I read an excerpt from a book about Public Garden Management which spoke at length about “…the conflict between some team members who felt that plant labels detracted from the purity of a beautiful garden experience, whereas others felt that signage was critical at an educational institute…” Apparently there had been infighting at a particular site for many years on this topic, right up to the day they carried out a survey of visitors, and “the voice of the customer was unanimous across all groups, respondents felt that educational signs and plant labels would greatly enhance the visitor experience”.

So there you have it: like it or not, if you are open to the public, the public expect plant labels, and certainly in my opinion, labelling the plants is as essential as handing out a free map of the garden.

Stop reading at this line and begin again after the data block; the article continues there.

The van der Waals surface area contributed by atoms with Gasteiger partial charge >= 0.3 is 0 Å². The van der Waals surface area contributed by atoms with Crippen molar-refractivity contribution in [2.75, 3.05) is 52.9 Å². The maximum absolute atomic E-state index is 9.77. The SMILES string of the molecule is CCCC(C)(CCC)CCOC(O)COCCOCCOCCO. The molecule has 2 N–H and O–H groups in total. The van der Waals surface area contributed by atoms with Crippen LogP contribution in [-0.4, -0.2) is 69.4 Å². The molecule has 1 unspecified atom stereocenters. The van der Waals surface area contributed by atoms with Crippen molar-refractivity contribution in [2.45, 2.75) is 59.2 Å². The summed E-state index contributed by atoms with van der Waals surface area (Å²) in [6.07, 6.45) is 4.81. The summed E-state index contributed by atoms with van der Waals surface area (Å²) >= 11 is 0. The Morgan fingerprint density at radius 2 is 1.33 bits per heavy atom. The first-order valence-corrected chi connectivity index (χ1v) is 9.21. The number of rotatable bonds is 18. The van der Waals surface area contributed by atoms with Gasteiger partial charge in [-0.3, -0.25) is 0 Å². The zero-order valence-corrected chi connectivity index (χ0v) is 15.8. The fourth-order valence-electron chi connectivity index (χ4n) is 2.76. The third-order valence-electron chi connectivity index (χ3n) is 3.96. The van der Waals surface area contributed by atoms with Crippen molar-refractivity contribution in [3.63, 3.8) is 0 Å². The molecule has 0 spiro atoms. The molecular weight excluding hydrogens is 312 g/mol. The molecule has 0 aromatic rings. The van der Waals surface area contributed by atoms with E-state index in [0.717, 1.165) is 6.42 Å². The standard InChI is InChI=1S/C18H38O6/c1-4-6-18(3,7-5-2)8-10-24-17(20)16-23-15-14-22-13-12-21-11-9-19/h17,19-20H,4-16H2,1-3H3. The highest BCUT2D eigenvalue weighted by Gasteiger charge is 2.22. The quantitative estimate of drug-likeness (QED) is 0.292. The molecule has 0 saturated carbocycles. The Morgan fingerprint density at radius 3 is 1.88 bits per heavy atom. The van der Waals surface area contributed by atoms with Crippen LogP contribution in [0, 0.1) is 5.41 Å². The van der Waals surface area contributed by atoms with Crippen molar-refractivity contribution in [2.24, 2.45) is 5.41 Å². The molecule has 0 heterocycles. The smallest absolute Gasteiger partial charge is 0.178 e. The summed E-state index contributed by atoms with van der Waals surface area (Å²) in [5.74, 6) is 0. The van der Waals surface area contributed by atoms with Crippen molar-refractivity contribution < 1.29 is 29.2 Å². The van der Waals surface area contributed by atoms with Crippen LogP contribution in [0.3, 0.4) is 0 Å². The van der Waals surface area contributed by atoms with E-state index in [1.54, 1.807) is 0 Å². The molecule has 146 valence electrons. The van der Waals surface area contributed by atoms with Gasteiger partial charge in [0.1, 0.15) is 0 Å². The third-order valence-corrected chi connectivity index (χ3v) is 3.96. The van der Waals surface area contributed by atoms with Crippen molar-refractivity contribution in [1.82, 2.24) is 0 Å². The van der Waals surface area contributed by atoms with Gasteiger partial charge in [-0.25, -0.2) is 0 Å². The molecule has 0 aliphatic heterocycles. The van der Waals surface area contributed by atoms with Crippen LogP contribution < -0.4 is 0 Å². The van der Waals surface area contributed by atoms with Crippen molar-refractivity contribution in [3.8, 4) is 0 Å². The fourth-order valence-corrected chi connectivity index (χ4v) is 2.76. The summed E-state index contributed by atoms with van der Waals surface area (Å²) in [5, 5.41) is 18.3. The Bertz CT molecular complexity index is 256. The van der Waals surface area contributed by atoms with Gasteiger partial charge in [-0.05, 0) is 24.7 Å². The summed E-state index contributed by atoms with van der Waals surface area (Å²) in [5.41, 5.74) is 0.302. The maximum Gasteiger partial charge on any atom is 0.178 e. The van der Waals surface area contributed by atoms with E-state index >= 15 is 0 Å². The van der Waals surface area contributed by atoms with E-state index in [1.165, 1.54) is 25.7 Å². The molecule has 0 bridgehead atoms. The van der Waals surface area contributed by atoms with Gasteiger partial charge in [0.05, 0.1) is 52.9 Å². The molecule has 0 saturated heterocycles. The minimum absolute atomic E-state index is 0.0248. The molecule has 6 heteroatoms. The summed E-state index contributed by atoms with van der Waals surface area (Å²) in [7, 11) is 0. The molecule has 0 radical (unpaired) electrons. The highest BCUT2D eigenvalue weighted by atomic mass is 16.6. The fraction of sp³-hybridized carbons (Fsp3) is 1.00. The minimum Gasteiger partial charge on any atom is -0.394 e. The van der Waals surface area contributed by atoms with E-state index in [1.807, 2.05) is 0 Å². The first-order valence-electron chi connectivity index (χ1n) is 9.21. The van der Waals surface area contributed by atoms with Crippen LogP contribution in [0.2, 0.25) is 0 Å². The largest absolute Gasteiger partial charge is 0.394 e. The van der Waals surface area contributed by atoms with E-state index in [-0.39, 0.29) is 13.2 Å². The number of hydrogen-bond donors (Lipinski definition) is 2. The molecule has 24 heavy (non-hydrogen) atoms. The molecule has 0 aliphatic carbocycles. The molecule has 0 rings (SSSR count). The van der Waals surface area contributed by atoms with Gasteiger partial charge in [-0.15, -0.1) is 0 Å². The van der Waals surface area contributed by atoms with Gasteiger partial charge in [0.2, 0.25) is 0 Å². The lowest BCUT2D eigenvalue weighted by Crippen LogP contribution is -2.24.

Epson 48704948 Chaumont, Copyright Charles Hawes

One way you could do it…

So why do so many gardens fail to label the plants?

The first and foremost reason I have been given when I asked this question – and trust me, I have asked this question many, many times – is “the visitors keep stealing them”.

Other reasons given include:-

Labels get picked up and moved, and an incorrect label is worse than no label.

Labels Dyffryn IMG_0013 Copyright Anne Wareham

Dyffryn label..


Birds pull them out and fling them about.

Visitors steal them as mementoes.

On deep beds, labels encourage visitors to step on the bed in order the read the label.

We don’t want to look like a botanical garden.

Too many labels looks cluttered and ugly.